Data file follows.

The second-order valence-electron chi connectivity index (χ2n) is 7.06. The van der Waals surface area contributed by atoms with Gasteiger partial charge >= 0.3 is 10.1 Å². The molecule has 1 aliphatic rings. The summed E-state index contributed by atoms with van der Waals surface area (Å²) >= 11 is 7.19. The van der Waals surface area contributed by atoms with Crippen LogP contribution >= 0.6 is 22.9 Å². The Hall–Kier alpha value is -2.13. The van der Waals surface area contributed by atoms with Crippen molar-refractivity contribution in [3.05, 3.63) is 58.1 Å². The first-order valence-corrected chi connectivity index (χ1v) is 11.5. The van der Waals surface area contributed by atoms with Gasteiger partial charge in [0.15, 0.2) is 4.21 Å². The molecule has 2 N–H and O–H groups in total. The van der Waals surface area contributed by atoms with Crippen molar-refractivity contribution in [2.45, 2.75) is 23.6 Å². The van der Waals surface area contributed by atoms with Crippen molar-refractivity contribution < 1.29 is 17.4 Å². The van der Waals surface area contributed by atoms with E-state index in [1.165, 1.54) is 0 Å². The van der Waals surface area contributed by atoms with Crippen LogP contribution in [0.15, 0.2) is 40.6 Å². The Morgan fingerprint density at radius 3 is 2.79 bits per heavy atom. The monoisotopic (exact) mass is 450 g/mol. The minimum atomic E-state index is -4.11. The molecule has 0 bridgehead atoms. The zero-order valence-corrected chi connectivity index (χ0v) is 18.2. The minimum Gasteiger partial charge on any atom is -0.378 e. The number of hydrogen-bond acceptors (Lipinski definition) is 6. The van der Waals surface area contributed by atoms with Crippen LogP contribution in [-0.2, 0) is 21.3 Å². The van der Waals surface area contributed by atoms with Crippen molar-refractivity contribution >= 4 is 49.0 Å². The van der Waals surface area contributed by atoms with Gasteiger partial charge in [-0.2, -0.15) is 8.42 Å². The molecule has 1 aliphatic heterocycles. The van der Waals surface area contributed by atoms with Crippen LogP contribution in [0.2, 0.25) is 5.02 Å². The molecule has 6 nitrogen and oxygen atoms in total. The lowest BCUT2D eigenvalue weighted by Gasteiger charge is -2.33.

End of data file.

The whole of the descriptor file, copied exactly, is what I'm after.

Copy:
The second-order valence-electron chi connectivity index (χ2n) is 7.06. The van der Waals surface area contributed by atoms with Gasteiger partial charge >= 0.3 is 10.1 Å². The molecule has 1 aliphatic rings. The summed E-state index contributed by atoms with van der Waals surface area (Å²) >= 11 is 7.19. The van der Waals surface area contributed by atoms with Crippen LogP contribution >= 0.6 is 22.9 Å². The Hall–Kier alpha value is -2.13. The van der Waals surface area contributed by atoms with Crippen molar-refractivity contribution in [3.05, 3.63) is 58.1 Å². The first-order valence-corrected chi connectivity index (χ1v) is 11.5. The van der Waals surface area contributed by atoms with Gasteiger partial charge in [0.15, 0.2) is 4.21 Å². The molecule has 2 N–H and O–H groups in total. The van der Waals surface area contributed by atoms with Crippen molar-refractivity contribution in [2.45, 2.75) is 23.6 Å². The van der Waals surface area contributed by atoms with Crippen molar-refractivity contribution < 1.29 is 17.4 Å². The van der Waals surface area contributed by atoms with E-state index in [1.165, 1.54) is 0 Å². The van der Waals surface area contributed by atoms with Crippen LogP contribution in [0.15, 0.2) is 40.6 Å². The Morgan fingerprint density at radius 3 is 2.79 bits per heavy atom. The monoisotopic (exact) mass is 450 g/mol. The minimum atomic E-state index is -4.11. The molecule has 0 bridgehead atoms. The zero-order valence-corrected chi connectivity index (χ0v) is 18.2. The minimum Gasteiger partial charge on any atom is -0.378 e. The number of hydrogen-bond acceptors (Lipinski definition) is 6. The van der Waals surface area contributed by atoms with Crippen LogP contribution in [-0.2, 0) is 21.3 Å². The van der Waals surface area contributed by atoms with Crippen molar-refractivity contribution >= 4 is 49.0 Å². The van der Waals surface area contributed by atoms with Gasteiger partial charge in [-0.2, -0.15) is 8.42 Å². The molecule has 1 aliphatic heterocycles. The van der Waals surface area contributed by atoms with Crippen LogP contribution in [0.2, 0.25) is 5.02 Å². The molecule has 6 nitrogen and oxygen atoms in total. The lowest BCUT2D eigenvalue weighted by Gasteiger charge is -2.33.